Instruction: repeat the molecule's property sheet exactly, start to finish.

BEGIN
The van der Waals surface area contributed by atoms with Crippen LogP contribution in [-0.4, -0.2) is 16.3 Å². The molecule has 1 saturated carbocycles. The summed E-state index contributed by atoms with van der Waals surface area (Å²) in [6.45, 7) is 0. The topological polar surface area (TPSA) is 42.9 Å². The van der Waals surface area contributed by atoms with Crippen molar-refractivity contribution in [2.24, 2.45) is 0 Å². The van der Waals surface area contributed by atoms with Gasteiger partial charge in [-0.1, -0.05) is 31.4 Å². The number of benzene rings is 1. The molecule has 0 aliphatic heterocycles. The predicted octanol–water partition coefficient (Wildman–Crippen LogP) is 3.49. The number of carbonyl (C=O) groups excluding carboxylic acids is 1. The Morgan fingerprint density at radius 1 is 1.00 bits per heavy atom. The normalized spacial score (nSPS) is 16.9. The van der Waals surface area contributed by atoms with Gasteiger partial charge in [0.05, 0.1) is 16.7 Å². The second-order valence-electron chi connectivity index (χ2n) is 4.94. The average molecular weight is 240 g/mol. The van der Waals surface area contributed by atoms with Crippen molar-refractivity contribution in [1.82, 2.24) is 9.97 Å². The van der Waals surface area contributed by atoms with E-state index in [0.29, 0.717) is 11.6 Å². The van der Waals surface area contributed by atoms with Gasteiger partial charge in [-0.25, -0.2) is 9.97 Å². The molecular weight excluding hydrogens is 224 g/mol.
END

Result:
The van der Waals surface area contributed by atoms with Crippen LogP contribution in [-0.4, -0.2) is 16.3 Å². The molecule has 1 saturated carbocycles. The summed E-state index contributed by atoms with van der Waals surface area (Å²) in [6.45, 7) is 0. The topological polar surface area (TPSA) is 42.9 Å². The van der Waals surface area contributed by atoms with Crippen molar-refractivity contribution in [2.24, 2.45) is 0 Å². The van der Waals surface area contributed by atoms with Gasteiger partial charge in [-0.1, -0.05) is 31.4 Å². The number of benzene rings is 1. The molecule has 0 aliphatic heterocycles. The predicted octanol–water partition coefficient (Wildman–Crippen LogP) is 3.49. The number of carbonyl (C=O) groups excluding carboxylic acids is 1. The Morgan fingerprint density at radius 1 is 1.00 bits per heavy atom. The normalized spacial score (nSPS) is 16.9. The van der Waals surface area contributed by atoms with Gasteiger partial charge in [0.05, 0.1) is 16.7 Å². The second-order valence-electron chi connectivity index (χ2n) is 4.94. The average molecular weight is 240 g/mol. The van der Waals surface area contributed by atoms with Crippen molar-refractivity contribution in [1.82, 2.24) is 9.97 Å². The van der Waals surface area contributed by atoms with E-state index in [0.29, 0.717) is 11.6 Å². The van der Waals surface area contributed by atoms with Gasteiger partial charge in [-0.25, -0.2) is 9.97 Å². The molecular weight excluding hydrogens is 224 g/mol.